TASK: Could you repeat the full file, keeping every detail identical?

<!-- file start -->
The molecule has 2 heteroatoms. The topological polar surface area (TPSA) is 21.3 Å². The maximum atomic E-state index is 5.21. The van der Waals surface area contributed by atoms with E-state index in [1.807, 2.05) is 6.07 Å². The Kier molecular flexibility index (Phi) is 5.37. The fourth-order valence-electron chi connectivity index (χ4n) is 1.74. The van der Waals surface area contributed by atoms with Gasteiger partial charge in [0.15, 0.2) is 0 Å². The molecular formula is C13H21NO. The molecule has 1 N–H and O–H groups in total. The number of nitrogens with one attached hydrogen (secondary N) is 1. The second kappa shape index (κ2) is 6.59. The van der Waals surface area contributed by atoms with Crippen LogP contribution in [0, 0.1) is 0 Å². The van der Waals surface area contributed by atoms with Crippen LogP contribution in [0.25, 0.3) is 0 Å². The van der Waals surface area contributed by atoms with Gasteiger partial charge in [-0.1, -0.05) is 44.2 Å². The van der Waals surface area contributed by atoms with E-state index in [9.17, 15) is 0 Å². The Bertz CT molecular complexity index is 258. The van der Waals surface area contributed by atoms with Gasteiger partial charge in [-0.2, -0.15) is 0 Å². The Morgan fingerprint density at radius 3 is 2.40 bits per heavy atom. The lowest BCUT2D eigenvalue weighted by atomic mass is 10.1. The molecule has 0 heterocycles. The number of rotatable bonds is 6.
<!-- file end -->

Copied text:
The molecule has 2 heteroatoms. The topological polar surface area (TPSA) is 21.3 Å². The maximum atomic E-state index is 5.21. The van der Waals surface area contributed by atoms with E-state index in [1.807, 2.05) is 6.07 Å². The Kier molecular flexibility index (Phi) is 5.37. The fourth-order valence-electron chi connectivity index (χ4n) is 1.74. The van der Waals surface area contributed by atoms with Gasteiger partial charge in [0.15, 0.2) is 0 Å². The molecular formula is C13H21NO. The molecule has 1 N–H and O–H groups in total. The number of nitrogens with one attached hydrogen (secondary N) is 1. The second kappa shape index (κ2) is 6.59. The van der Waals surface area contributed by atoms with Crippen LogP contribution in [0, 0.1) is 0 Å². The van der Waals surface area contributed by atoms with Crippen LogP contribution in [0.25, 0.3) is 0 Å². The van der Waals surface area contributed by atoms with Gasteiger partial charge in [-0.1, -0.05) is 44.2 Å². The van der Waals surface area contributed by atoms with E-state index in [9.17, 15) is 0 Å². The Bertz CT molecular complexity index is 258. The van der Waals surface area contributed by atoms with Gasteiger partial charge in [-0.2, -0.15) is 0 Å². The Morgan fingerprint density at radius 3 is 2.40 bits per heavy atom. The lowest BCUT2D eigenvalue weighted by atomic mass is 10.1. The molecule has 0 heterocycles. The number of rotatable bonds is 6.